The Muschamp way?Terrorizing offenses with an array of blitzes and coverage packages. The fourtimes Oklahoma moved inside the Texas 30 in the first half, it was held to twofield goals. On the first-and-10 play that knocked Bradford out of the game,Muschamp anticipated that Oklahoma would slide its protection toward Kindle, sohe called for a blitz from Bradford's right side. Williams, the Longhorns'dynamic sophomore defensive back, raced in untouched for the big hit. "Theydo a nice job mixing things up," Oklahoma coach Bob Stoops said of theTexas defense. "They mixed up pressure, they mixed up coverages. They keptus off balance." Added Sooners offensive coordinator Kevin Wilson,"They're fast, and they're fearless. There's no question they're betterthan they were a year ago."
In Texas's onlyloss last season—to Texas Tech, which piled up 579 yards in a 39--33victory—Muschamp's unit let the Longhorns down and cost them a spot in thenational title game. From that team the Longhorns lost end Brian Orakpo, theNagurski winner as best defensive player in the country, but they have comeback stronger thanks to a maturing secondary anchored by Williams. (In additionto sacking Bradford, the corner had an acrobatic fourth-quarter interception.)"Last year we had three true freshmen playing out of the secondary; therewas a lot of inexperience," says Muschamp, whose LSU defense ranked eighthnationally in 2002, his first season as the coordinator in Baton Rouge, andthen first in '03, the year the Tigers won the national championship."Now," he adds in his Southern twang, "I'll put my guys up againstanyone in the country."
What now forOklahoma? For only the second time in 11 years under Stoops, the Sooners are3--3. The three losses, all to ranked teams, have been by a total of fivepoints, but for a program that played in the BCS title game last season,started this year ranked third in the country and lost to its bitter rival forthe fourth time in the past five meetings, things couldn't be much worse. AfterBradford's 389-yard passing performance during a 33--7 victory over Baylor inhis first game since injuring his shoulder, the Sooners had reason to bepsyched. As he was slinging the ball around the field before the Texas game,Bradford spotted Wilson, flashed a smile and said, "It's going to be a verygood day." After halftime he was on the sideline in a T-shirt watchinghelplessly as his offense was manhandled. Any hope of sneaking into the BCSchampionship game with two losses, as LSU did two years ago, was gone."It's still a long season," Stoops said, "and anything canhappen."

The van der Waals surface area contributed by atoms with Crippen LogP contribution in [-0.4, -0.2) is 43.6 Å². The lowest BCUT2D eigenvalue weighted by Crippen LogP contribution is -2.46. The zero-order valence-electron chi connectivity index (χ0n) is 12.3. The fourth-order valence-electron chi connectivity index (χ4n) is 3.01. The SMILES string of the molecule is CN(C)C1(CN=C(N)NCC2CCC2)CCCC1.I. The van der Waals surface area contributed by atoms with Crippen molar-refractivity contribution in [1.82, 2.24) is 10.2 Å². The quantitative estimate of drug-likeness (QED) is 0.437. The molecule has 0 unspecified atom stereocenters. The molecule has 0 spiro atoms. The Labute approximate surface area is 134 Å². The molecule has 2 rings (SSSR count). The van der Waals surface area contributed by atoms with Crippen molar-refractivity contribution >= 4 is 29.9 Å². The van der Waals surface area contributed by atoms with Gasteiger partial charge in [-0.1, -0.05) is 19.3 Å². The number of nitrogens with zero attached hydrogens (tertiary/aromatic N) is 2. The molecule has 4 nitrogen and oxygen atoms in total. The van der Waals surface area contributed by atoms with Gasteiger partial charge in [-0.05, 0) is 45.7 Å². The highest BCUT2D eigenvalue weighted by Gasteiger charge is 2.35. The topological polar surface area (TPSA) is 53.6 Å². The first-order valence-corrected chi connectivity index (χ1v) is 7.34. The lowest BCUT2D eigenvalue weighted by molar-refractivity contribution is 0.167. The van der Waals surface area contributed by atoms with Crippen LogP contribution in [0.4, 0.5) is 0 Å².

Don't remind theLonghorns. A year ago they outplayed Oklahoma, finished with the same record asthe Sooners and, to their dismay, were left out of the Big 12 championship gamebecause of the quirky tiebreaker formula the conference used to break athree-way tie at the top of the South division. And make no mistake, thisyear's Longhorns are not perfect. Their offense has sputtered not just againsta formidable defense such as Oklahoma's but also against sub-.500 teams such asColorado, whom Texas trailed at halftime. Longhorns coaches believe that McCoy,coming off a season in which he completed an NCAA-record 76.7% of his passesand was runner-up to Bradford in the Heisman voting, has been trying to do toomuch and, as Longhorns offensive coordinator Greg Davis puts it, is "beingtoo fine." Perhaps McCoy, who already has seven interceptions, only onefewer than he threw in 13 games last season, got the message last weekend."I need to realize that with a defense like ours," he said, "Idon't have to be perfect."
As Kindle,Williams and many of their defensive mates trotted down the sideline toward thelocker room after the game last Saturday, the roar of the Texas faithful echoedaround the stadium. For the first time in a long time, the Longhorns defensewas front and center.
Puttin' on TheBlitz
Texas vaulted toNo. 1 last season after its upset of Oklahoma, but the Longhorns defense wasplaying nothing like it has in its second year under coordinator Will Muschamp.The statistics through Saturday are all the more impressive considering thatTexas has already faced high-powered Texas Tech, a team it didn't play lastyear until its ninth game.
[This articlecontains a table. Please see hardcopy of magazine or PDF.]
Yards per rush
Yards per play
Tackles for losses
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"We showed that in Big 12 country we know how tohit hard too," said Kindle, who had four tackles for losses.
Photographs by DAMIAN STROHMEYER
LATER, SOONERS With defensive playmakers like Earl Thomas (12, right) flying all over the field, McCoy (left) didn't have to be perfect.
Photograph by DAMIAN STROHMEYER
NOT AGAIN Bradford's day, and perhaps his season, was done after he took a hard hit to his already tender shoulder.
BRIAN BAHR/GETTY IMAGES (MUSCHAMP)
SECRETARY OF DEFENSE Schemes devised by Muschamp (above) helped stifle wideout Brandon Caleb (top) and the Sooners.
Photographs by DAMIAN STROHMEYER
[See caption above]